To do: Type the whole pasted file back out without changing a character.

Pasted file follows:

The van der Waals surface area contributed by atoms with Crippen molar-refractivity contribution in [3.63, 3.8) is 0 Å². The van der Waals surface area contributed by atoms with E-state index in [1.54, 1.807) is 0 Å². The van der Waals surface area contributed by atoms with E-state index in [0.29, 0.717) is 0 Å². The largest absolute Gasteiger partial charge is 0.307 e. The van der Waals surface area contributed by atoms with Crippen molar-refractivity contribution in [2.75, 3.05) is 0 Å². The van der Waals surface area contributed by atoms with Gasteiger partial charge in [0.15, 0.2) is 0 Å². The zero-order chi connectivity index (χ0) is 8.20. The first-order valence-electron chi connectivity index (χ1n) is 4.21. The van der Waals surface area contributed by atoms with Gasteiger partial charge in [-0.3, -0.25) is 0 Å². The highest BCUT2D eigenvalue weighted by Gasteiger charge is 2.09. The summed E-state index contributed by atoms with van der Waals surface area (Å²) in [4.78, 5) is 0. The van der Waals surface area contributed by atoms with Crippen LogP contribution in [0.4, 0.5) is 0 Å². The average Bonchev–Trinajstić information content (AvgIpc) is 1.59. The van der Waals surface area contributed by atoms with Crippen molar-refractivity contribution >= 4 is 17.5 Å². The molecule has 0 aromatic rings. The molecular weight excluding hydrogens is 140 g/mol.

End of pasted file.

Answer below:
The van der Waals surface area contributed by atoms with Crippen molar-refractivity contribution in [3.63, 3.8) is 0 Å². The van der Waals surface area contributed by atoms with E-state index in [1.54, 1.807) is 0 Å². The van der Waals surface area contributed by atoms with E-state index in [0.29, 0.717) is 0 Å². The largest absolute Gasteiger partial charge is 0.307 e. The van der Waals surface area contributed by atoms with Crippen molar-refractivity contribution in [2.75, 3.05) is 0 Å². The van der Waals surface area contributed by atoms with Gasteiger partial charge in [0.15, 0.2) is 0 Å². The zero-order chi connectivity index (χ0) is 8.20. The first-order valence-electron chi connectivity index (χ1n) is 4.21. The van der Waals surface area contributed by atoms with Gasteiger partial charge in [-0.3, -0.25) is 0 Å². The highest BCUT2D eigenvalue weighted by Gasteiger charge is 2.09. The summed E-state index contributed by atoms with van der Waals surface area (Å²) in [4.78, 5) is 0. The van der Waals surface area contributed by atoms with Crippen LogP contribution in [0.4, 0.5) is 0 Å². The average Bonchev–Trinajstić information content (AvgIpc) is 1.59. The van der Waals surface area contributed by atoms with Crippen molar-refractivity contribution >= 4 is 17.5 Å². The molecule has 0 aromatic rings. The molecular weight excluding hydrogens is 140 g/mol.